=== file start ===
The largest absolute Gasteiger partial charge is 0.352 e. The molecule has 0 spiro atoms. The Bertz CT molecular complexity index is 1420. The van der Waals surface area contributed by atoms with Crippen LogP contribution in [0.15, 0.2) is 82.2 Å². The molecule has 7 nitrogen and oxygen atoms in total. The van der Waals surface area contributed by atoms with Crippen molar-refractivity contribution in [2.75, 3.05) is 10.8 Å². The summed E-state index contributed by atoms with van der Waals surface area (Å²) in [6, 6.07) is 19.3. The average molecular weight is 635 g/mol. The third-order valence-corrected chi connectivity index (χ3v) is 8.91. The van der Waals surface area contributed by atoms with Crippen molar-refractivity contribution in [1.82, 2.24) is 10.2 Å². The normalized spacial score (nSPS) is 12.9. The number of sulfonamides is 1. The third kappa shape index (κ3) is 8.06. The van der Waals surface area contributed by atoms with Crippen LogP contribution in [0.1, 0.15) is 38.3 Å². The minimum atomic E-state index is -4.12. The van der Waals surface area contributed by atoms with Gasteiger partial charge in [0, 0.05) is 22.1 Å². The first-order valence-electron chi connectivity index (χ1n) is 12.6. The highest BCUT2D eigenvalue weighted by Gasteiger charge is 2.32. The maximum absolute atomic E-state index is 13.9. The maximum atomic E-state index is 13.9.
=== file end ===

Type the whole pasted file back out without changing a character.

The largest absolute Gasteiger partial charge is 0.352 e. The molecule has 0 spiro atoms. The Bertz CT molecular complexity index is 1420. The van der Waals surface area contributed by atoms with Crippen LogP contribution in [0.15, 0.2) is 82.2 Å². The molecule has 7 nitrogen and oxygen atoms in total. The van der Waals surface area contributed by atoms with Crippen molar-refractivity contribution in [2.75, 3.05) is 10.8 Å². The summed E-state index contributed by atoms with van der Waals surface area (Å²) in [6, 6.07) is 19.3. The average molecular weight is 635 g/mol. The third-order valence-corrected chi connectivity index (χ3v) is 8.91. The van der Waals surface area contributed by atoms with Crippen molar-refractivity contribution in [1.82, 2.24) is 10.2 Å². The normalized spacial score (nSPS) is 12.9. The number of sulfonamides is 1. The third kappa shape index (κ3) is 8.06. The van der Waals surface area contributed by atoms with Crippen LogP contribution in [0.1, 0.15) is 38.3 Å². The minimum atomic E-state index is -4.12. The van der Waals surface area contributed by atoms with Gasteiger partial charge in [0, 0.05) is 22.1 Å². The first-order valence-electron chi connectivity index (χ1n) is 12.6. The highest BCUT2D eigenvalue weighted by Gasteiger charge is 2.32. The maximum absolute atomic E-state index is 13.9. The maximum atomic E-state index is 13.9.